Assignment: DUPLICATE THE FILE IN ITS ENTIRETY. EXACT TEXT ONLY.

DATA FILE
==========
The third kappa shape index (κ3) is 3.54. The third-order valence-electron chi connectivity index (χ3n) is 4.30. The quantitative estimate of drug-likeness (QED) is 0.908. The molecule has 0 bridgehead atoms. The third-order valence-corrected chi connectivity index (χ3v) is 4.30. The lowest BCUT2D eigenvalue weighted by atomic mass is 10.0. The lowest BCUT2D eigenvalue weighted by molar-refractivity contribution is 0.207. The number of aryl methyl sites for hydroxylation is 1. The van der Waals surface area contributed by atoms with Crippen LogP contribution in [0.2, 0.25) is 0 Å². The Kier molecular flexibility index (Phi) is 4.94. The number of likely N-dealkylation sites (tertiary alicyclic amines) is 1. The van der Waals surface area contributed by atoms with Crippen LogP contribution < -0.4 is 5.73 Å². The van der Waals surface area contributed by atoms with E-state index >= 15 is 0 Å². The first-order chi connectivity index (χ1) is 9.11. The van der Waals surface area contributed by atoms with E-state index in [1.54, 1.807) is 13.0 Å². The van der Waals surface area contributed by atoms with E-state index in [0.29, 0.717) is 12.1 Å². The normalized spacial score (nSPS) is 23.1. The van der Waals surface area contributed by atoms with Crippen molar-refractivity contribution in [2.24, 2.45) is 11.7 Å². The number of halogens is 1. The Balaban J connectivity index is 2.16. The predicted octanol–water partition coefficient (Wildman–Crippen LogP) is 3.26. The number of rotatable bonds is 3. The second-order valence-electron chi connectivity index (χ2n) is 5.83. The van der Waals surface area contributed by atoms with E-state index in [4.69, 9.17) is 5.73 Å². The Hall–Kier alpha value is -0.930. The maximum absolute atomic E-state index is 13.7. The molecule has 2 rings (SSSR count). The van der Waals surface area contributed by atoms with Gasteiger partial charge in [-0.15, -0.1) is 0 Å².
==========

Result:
The third kappa shape index (κ3) is 3.54. The third-order valence-electron chi connectivity index (χ3n) is 4.30. The quantitative estimate of drug-likeness (QED) is 0.908. The molecule has 0 bridgehead atoms. The third-order valence-corrected chi connectivity index (χ3v) is 4.30. The lowest BCUT2D eigenvalue weighted by atomic mass is 10.0. The lowest BCUT2D eigenvalue weighted by molar-refractivity contribution is 0.207. The number of aryl methyl sites for hydroxylation is 1. The van der Waals surface area contributed by atoms with Crippen LogP contribution in [0.2, 0.25) is 0 Å². The Kier molecular flexibility index (Phi) is 4.94. The number of likely N-dealkylation sites (tertiary alicyclic amines) is 1. The van der Waals surface area contributed by atoms with Crippen LogP contribution < -0.4 is 5.73 Å². The van der Waals surface area contributed by atoms with E-state index >= 15 is 0 Å². The first-order chi connectivity index (χ1) is 9.11. The van der Waals surface area contributed by atoms with E-state index in [1.54, 1.807) is 13.0 Å². The van der Waals surface area contributed by atoms with E-state index in [0.29, 0.717) is 12.1 Å². The normalized spacial score (nSPS) is 23.1. The van der Waals surface area contributed by atoms with Crippen molar-refractivity contribution in [2.24, 2.45) is 11.7 Å². The number of halogens is 1. The Balaban J connectivity index is 2.16. The predicted octanol–water partition coefficient (Wildman–Crippen LogP) is 3.26. The number of rotatable bonds is 3. The second-order valence-electron chi connectivity index (χ2n) is 5.83. The van der Waals surface area contributed by atoms with E-state index in [4.69, 9.17) is 5.73 Å². The Hall–Kier alpha value is -0.930. The maximum absolute atomic E-state index is 13.7. The molecule has 2 rings (SSSR count). The van der Waals surface area contributed by atoms with Gasteiger partial charge in [-0.15, -0.1) is 0 Å².